Using the TUV model and the EPIRM model in conjunction with MFRSR irradiance data to retrieve single scattering albedo, asymmetry parameter and aerosol size distribution in the El Paso-Juarez airshed
Angel E. Esparza, Univ. of Texas, El Paso, TX; and R. Medina-Calderon, R. M. Fitzgerald, and J. Polanco
In situ characterization of aerosols using optical methods plays a vital role in air quality studies. Semi-arid regions, such as El Paso, Texas, exhibit a high concentration of mineral dust particles in the atmosphere. The El Paso-Juarez Airshed is also affected by anthropogenic and biogenic emissions. In this work we present retrieval results of optical parameters, such as single scattering albedo and the asymmetry parameter, in addition to aerosol size distribution for the El Paso-Juarez Airshed. We have used the Tropospheric Ultra Violet Model (TUV) and the Environmental Physics Inverse Reconstruction Model (EPIRM) in conjunction with Multi-filter Rotating Shadowband Radiometer (MFRSR) Irradiance data for the El Paso-Juarez Airshed. Aerosol optical depths values were obtained using MFRSR instruments located in the city of El Paso. Retrievals for aerosol single scattering albedo (łaer) were obtained using TUV calculations of the direct to diffuse irradiance ratio, and comparing them against MFRSR corresponding irradiance data. Size distributions were obtained using the EPIRM model. The latter uses Twomey's regularization technique, which suppresses ill-posedness by imposing smoothing and non-negativity constraints on the desired size distributions. Furthermore, T-matrix calculations are also used to obtain extinction coefficients. Based on the aerosol concentration and environmental conditions, three representative cases were selected for our studies: clean days, dirty days and windy days. This work will lead to better characterization of aerosols in similar regions. In addition, it can provide a more accurate assessment of regional aerosol transport and better boundary conditions for air quality models.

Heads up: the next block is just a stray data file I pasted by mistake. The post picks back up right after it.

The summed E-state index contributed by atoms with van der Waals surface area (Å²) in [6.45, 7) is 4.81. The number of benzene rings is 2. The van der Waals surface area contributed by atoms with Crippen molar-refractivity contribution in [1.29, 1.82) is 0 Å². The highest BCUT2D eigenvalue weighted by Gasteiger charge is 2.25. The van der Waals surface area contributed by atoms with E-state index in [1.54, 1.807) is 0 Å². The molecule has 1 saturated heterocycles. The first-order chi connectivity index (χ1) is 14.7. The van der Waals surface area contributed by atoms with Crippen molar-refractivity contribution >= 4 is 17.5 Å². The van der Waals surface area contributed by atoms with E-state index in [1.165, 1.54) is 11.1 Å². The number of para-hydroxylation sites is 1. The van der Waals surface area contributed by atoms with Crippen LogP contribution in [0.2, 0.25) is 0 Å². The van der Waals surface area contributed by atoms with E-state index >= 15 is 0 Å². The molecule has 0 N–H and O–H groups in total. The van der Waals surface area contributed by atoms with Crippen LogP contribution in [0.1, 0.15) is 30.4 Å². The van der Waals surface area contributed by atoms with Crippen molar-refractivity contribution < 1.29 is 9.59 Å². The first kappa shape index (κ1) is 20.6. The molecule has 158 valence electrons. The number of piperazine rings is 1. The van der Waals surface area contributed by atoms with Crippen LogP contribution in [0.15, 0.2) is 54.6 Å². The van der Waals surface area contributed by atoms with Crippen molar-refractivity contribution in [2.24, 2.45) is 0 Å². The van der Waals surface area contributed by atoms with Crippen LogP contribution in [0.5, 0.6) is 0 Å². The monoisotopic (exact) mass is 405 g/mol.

Poster Session , Assimilation of observations and impact experiments
Wednesday, 20 January 2010, 2:30 PM-4:00 PM, Exhibit Hall B2
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